How an overhaul of the child welfare system could keep more Mi'kmaw youth close to home
Bill C-92 recognizes right of Indigenous communities to govern child and family services
Federal funding and provincial government co-operation are key to making sure a major overhaul of Canada's child welfare system becomes a reality in Nova Scotia, says an assistant professor at Dalhousie University.
Bill C-92 — An Act Respecting First Nations, Inuit and Métis Children, Youth and Families — became law in January 2020 to reduce the number of Indigenous children in foster care by allowing communities to create their own child welfare systems.
"One issue that those of us who've been looking at this ... are concerned about is just ensuring that there's going to be adequate funding and support for these things and that provinces just don't say, 'Oh, it's a federal thing,'" Naiomi Metallic with Dalhousie's Schulich School of Law told CBC Radio's Information Morning this week.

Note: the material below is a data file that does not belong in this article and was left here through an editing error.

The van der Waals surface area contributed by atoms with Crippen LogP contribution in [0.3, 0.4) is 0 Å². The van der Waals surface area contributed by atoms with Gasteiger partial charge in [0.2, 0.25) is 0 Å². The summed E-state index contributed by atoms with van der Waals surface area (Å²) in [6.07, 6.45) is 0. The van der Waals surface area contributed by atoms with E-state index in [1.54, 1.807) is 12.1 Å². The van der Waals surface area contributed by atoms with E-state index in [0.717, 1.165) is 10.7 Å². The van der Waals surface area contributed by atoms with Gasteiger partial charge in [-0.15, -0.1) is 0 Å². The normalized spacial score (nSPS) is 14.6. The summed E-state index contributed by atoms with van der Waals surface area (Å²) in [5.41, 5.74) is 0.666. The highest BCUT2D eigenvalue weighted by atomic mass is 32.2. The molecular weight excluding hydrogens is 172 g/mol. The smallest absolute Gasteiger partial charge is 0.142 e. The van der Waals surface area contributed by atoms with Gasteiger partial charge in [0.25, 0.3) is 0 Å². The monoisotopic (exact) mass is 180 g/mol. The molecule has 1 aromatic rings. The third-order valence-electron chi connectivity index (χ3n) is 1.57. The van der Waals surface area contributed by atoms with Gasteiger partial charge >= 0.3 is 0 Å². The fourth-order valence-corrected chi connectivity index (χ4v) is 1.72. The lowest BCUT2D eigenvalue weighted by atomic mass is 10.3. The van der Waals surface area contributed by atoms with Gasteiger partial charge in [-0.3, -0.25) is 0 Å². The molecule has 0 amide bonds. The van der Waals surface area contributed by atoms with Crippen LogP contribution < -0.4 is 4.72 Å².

Many see the current overrepresentation of Indigenous youth in foster care as a modern-day residential school system, and there have been renewed calls for meaningful change as Canadians reckon with the lasting trauma of that system.
Host Portia Clark spoke with Metallic about what the new legislation means for Mi'kmaw children, families and communities. Their conversation has been edited for clarity and length.
What does this bill do, Prof. Metallic?
The first thing it does is it sets forward a set of national standards that are to guide the delivery of child welfare services across the country. Before this, it's all been provincial standards, and they vary in terms of the level of protection or special protections they provide to Indigenous children and families and communities.
The second thing that it does is it recognizes the inherent right of Indigenous communities to govern over the area of child and family services, so it sets out a process that allows Indigenous communities to take over legislating in the area of child and family services and also adjudicating in the area.